Stockholm concert venue renamed in honour of Avicii
Avicii’s legacy will live on in Sweden with one of the country’s popular arenas being renamed Avicii Arena.
Avicii’s father made the announcement, about three years after the chart-topping Swedish DJ-producer who toured the world died.
The indoor arena in Stockholm, which first opened in 1989, was previously called Ericsson Globe.
It was named the Stockholm Globe Arena until 2009.
“It was a significant milestone in Tim’s career when he played here nine years ago, and he would be extremely proud that this iconic building from today will bear his name,” Avicii’s father, Klas Bergling, said in a statement.
Avicii, born Tim Bergling, died at age 28 in 2018 after taking his own life.
The Grammy-nominated hitmaker was a juggernaut on the music scene and festival circuit, performing his well-known electronic dance songs like Levels around the world for feverish fans, sometimes hundreds of thousands at music festivals, where he was the headline act.
He broke barriers by mixing country and western sounds with dance music on hits like Wake Me Up and Hey Brother, and he was part of the pack of white-hot DJ-producers-remixers who stood out as pop stars in their own right after years of working behind the scenes, from David Guetta to Calvin Harris to Skrillex.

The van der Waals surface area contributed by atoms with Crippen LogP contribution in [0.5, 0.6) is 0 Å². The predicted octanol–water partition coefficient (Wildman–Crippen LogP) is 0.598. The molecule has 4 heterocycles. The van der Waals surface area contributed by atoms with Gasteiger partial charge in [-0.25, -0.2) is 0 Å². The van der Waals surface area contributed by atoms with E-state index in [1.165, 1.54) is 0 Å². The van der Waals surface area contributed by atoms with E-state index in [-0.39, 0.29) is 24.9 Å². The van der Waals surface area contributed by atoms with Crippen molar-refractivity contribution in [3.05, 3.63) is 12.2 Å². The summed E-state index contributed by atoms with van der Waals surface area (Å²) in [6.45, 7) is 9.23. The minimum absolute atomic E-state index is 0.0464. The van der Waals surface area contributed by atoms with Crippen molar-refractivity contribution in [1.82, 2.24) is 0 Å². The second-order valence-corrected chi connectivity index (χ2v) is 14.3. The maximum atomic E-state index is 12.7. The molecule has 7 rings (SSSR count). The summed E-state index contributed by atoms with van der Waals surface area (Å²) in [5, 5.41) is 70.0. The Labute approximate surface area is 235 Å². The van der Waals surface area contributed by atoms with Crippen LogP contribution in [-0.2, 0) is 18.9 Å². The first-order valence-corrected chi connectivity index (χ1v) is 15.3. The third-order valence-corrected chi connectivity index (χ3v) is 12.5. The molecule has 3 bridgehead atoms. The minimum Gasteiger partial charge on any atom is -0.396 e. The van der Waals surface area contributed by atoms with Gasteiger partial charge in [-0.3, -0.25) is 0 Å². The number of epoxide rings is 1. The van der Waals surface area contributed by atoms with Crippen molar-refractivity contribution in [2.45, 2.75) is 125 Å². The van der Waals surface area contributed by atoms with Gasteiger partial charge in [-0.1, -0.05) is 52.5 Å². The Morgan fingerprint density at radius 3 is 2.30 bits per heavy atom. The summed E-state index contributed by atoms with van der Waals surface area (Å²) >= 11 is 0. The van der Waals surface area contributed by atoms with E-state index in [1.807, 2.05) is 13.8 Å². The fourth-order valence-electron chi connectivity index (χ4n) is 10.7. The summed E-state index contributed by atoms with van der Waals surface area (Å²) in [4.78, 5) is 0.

Avicii had in the past suffered acute pancreatitis, in part due to excessive drinking.
After having his gallbladder and appendix removed in 2014, he cancelled a series of shows in attempt to recover, and in 2016 he announced he was retiring from the road.
A year after his death, Avicii’s family launched the Tim Bergling Foundation, which focuses on supporting people and organisations in the field of mental illness and suicide prevention.
Andreas Sand, the chief executive of ASM Global’s Stockholm Live which manages Avicii Arena, said “being able to use one of Sweden’s most famous and visited buildings as a symbol and meeting place for one of the most important societal issues of our time in the way we now do together with our partners feels fantastic”.
Klas Bergling added that the venue will be “the hub for sharing ideas and host activities with the focus on young peoples’ mental health”.
Commonly referred to as The Globe, the arena houses more than 16,000 seats for concerts and it is shaped like a large white ball.
To celebrate the arena’s new name, the Royal Stockholm Philharmonic Orchestra has recorded a new interpretation of Avicii’s For A Better Day, performed by 14-year-old Swedish singer Ella Tiritiello.
“It is only by listening to the young people and working with them that we can really make a difference,” Klas Bergling said.
“We will start from that in everything we do.
“We call the collection of young people’s thoughts For A Better Day because we focused our surveys on what they need for a better tomorrow, and their answers will form the basis of our work inside and outside the Avicii Arena.”